The new iPad‘s Retina Display is definitely arriving this Friday, but will your favorite apps be ready?
(Credit: Screenshot by Jason Parker/CNET)
Last week Apple showed off the new iPad’s higher resolution display and showcased a series of new apps that take advantage of those added pixels. If you have an iPad, I’m sure you’re relishing the chance to see the new display in action, but before you get too excited, don’t expect to get the full experience on day one.
I hate to be the bearer of bad news, but don’t be surprised if some of your favorite apps aren’t ready to hit the ground running, even if you are.
Crystal clear consequences
So why do we wait? For starters, the new iPad has four times as many pixels as the iPad 2 (for a total of 3.1 million pixels), which makes for extremely sharp text and richer colors whether you’re reading a book, browsing photos, or playing a video game. While the iPad renders things like text for the sharper screen automatically, other parts of applications like textures and other art assets need to be re-done to better utilize the extra pixels.
As a result, some applications have ballooned in size, which includes Apple own apps. For instance, Pages–the word processor app in Apple’s iWork suite–went from 95MB to 269MB while Numbers–Apple’s spreadsheet app–increased from 109MB to 283MB. So in addition to the extra work for developers, users will see longer download times and they’ll have to consider the impact on their iPad’s available storage.
To help alleviate that first point, Apple last week increased the data limit for over the air downloads, going from 20MB to 50MB for 3G and 4G-enabled iOS devices. Not much can be done about the larger file sizes taking up more space, however, so we’ll be interested to see how this plays out as some of the more graphically intensive apps are updated for the Retina Display.
Apple’s apps are the first to take advantage of the new iPad’s Retina Display.
(Credit: Screenshot by Jason Parker/CNET)
Apple’s apps and those games
Immediately after announcing the new iPad ,the company updated all of its iOS apps to take advantage of the news display. That includes the iWork apps (Pages, Keynote, and Numbers), the iLife apps (GarageBand, iMovie, and the new iPhoto), and Apple’s education apps like iTunes U and iBooks.
Though the company used the new iPad to demonstrate two updated games at last week’s unveiling event, it also said that the new versions of Infinity Blade: Dungeons, a hack-and-slash action RPG, and Namco’s Sky Gamblers, a dogfighting air combat game will not become available until later in the month. So even developers with early access are not quite ready for launch day either.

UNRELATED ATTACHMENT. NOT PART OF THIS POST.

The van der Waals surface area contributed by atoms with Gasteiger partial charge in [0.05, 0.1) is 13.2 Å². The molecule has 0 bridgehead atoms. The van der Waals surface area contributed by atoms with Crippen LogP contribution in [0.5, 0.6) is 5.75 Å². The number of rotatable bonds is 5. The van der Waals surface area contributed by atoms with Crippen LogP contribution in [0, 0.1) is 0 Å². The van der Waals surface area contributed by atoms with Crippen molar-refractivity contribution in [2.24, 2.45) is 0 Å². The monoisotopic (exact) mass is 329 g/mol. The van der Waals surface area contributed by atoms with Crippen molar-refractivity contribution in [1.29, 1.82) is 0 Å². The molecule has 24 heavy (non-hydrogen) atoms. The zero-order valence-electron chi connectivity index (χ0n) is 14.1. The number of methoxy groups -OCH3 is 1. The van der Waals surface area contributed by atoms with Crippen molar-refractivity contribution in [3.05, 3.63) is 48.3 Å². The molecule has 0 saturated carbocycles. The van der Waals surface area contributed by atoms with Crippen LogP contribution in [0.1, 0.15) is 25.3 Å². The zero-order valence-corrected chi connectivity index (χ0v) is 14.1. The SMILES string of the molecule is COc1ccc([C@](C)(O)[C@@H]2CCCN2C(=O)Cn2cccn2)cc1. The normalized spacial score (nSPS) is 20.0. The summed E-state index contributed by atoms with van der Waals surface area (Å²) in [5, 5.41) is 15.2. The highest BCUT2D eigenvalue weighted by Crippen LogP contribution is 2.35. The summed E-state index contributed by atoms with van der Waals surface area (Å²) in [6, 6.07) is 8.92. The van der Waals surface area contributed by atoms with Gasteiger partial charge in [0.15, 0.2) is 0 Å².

As for other third-party apps, CNET has contacted a number of top app developers about their plans to update software for the new tablet, but not many had solid news on when they will have a Retina Display ready version available for iPad. Many said they were already working on it, with several noting that they were scrambling to bring existing apps up to date, while keeping file sizes down. PopCap games–publisher for popular titles that include Plants vs. Zombies, Peggle, and several others–says they won’t have Retina-ready titles for about a month. EA is also working furiously, as reported by Macworld, but will not have the higher resolution version of games like Real Racing or other hot EA titles for iPad launch day. Not surprisingly, most developers don’t want to give hard dates on when those updates will be available because they want their games to have the biggest splash when they finally launch.
Gameloft’s Modern Combat 3: Fallen Nation is one of the games we’re waiting to see with Retina Display support, but we might have to wait.
(Credit: Jason Parker | CNET)
We’ve seen this all before
Looking back at the iPad 2 launch last year, which brought a graphics boost of its own, only a few developers upgraded their games for the new device in time for launch. Firemint, makers of hit game Real Racing 2, and Veyan Arcade, makers of Space Miner: Space ore Bust, both updated their graphics right away to take advantage of the updated hardware.
Yet, many other developers simply put focus into new and upcoming titles. Part of the reason is the very basic fact that there are simply more non-Retina Display iPads out there, and at the end of the day, most developers who are focusing on iPad right now will want the biggest possible audience. With that said, there’s a whole new crop of buyers out there looking to give their new gadget a real workout, so the first apps out of the gate have a real opportunity to make a splash.
It’s certainly possible that we’ll hear some surprise announcements for Retina-ready apps on Friday, but if you’re hoping to really push your new iPad to its limits, you may have to give app developers a little time to catch up.